Lisseth Rojas-Flores

Associate Professor of Clinical Psychology, Thrive Center Affiliate Faculty

About Dr. Rojas-Flores

Lisseth Rojas-Flores, Ph.D. is associate professor of clinical psychology at Fuller Theological Seminary. Her teaching, research, and scholarship are deeply informed by culture, context, developmental science, and research-practice partnerships with legal, advocacy, and faith-based organizations. Her primary research interests lie on immigrant children's well-being with particular focus on how trauma, community violence, and socio-structural adversity impacts the child and family unit. She is also interested in examining how clinical and community-based interventions mitigate the impact of trauma and cumulative adversity. As a bilingual/bicultural licensed clinical psychologist, she takes a special interest in addressing the interrelationships between family, mental health, and social justice issues.

Dr. Rojas-Flores examined the impact of immigration enforcement on Latino citizen—children’s psychological and academic well-being in the U.S. She is also engaged in collaborative international research examining the impact of community violence on parents, teachers, and adolescents living in El Salvador. In Columbia, as part of a multidisciplinary research team, she examines the challenges caused by forced migration and works to mobilize local religious communities to support people in situations of internal displacement (IDP's) recover and flourish.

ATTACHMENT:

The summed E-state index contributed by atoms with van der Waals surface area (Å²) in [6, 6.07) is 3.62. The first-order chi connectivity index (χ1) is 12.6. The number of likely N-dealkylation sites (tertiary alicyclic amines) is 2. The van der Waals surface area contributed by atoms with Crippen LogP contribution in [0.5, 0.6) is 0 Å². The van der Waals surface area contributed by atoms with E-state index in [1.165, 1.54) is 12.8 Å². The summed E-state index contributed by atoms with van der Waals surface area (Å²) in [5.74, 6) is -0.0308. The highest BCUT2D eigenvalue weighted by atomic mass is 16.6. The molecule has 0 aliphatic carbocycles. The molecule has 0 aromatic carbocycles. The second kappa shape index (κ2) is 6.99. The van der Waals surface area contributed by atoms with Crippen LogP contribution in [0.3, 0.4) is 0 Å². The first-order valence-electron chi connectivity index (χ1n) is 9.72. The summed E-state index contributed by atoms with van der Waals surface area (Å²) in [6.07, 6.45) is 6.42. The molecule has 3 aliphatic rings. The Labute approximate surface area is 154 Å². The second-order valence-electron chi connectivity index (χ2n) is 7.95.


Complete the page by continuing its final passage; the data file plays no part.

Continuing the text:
Dr. Rojas-Flores has produced a variety of mental health resources at the Thrive Center for Human Development, particularly for leaders who work with undocumented youth with and without DACA status. She is a member of several organizations including the International Society for Traumatic Stress Studies (ISTSS), Society for Research on Child Development (SRCD), and the Society for Community Research and Action (SCRA).

Resources on DACA

DACA Self-Care, Mental Health Series

Lisseth Rojas-Flores and DACA recipient, Norma Ramirez explore the multidimensional identities of undocumented youth and offer a self-care, mental health guide in support of their journeys toward thriving.

Mentoring Undocumented Youth Webinar

Scholars, mentors, and DACA recipients come together to discuss the best practices and approaches to mentoring and advocating for undocumented youth with/without DACA status.